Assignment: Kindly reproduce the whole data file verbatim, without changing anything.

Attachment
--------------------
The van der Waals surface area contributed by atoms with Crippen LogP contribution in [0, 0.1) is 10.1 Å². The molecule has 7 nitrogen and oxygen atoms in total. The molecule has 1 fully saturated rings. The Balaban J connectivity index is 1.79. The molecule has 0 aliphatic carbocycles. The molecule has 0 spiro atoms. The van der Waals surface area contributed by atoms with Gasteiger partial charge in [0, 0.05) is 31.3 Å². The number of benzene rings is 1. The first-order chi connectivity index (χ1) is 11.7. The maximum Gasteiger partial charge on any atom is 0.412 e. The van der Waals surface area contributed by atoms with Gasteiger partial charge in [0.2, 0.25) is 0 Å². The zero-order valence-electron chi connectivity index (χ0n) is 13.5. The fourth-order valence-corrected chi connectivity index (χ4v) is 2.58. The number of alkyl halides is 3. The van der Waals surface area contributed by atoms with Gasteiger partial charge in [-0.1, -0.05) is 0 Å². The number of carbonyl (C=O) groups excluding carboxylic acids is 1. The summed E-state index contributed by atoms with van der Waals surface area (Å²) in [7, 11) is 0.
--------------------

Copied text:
The van der Waals surface area contributed by atoms with Crippen LogP contribution in [0, 0.1) is 10.1 Å². The molecule has 7 nitrogen and oxygen atoms in total. The molecule has 1 fully saturated rings. The Balaban J connectivity index is 1.79. The molecule has 0 aliphatic carbocycles. The molecule has 0 spiro atoms. The van der Waals surface area contributed by atoms with Gasteiger partial charge in [0, 0.05) is 31.3 Å². The number of benzene rings is 1. The first-order chi connectivity index (χ1) is 11.7. The maximum Gasteiger partial charge on any atom is 0.412 e. The van der Waals surface area contributed by atoms with Gasteiger partial charge in [0.2, 0.25) is 0 Å². The zero-order valence-electron chi connectivity index (χ0n) is 13.5. The fourth-order valence-corrected chi connectivity index (χ4v) is 2.58. The number of alkyl halides is 3. The van der Waals surface area contributed by atoms with Gasteiger partial charge in [-0.1, -0.05) is 0 Å². The number of carbonyl (C=O) groups excluding carboxylic acids is 1. The summed E-state index contributed by atoms with van der Waals surface area (Å²) in [7, 11) is 0.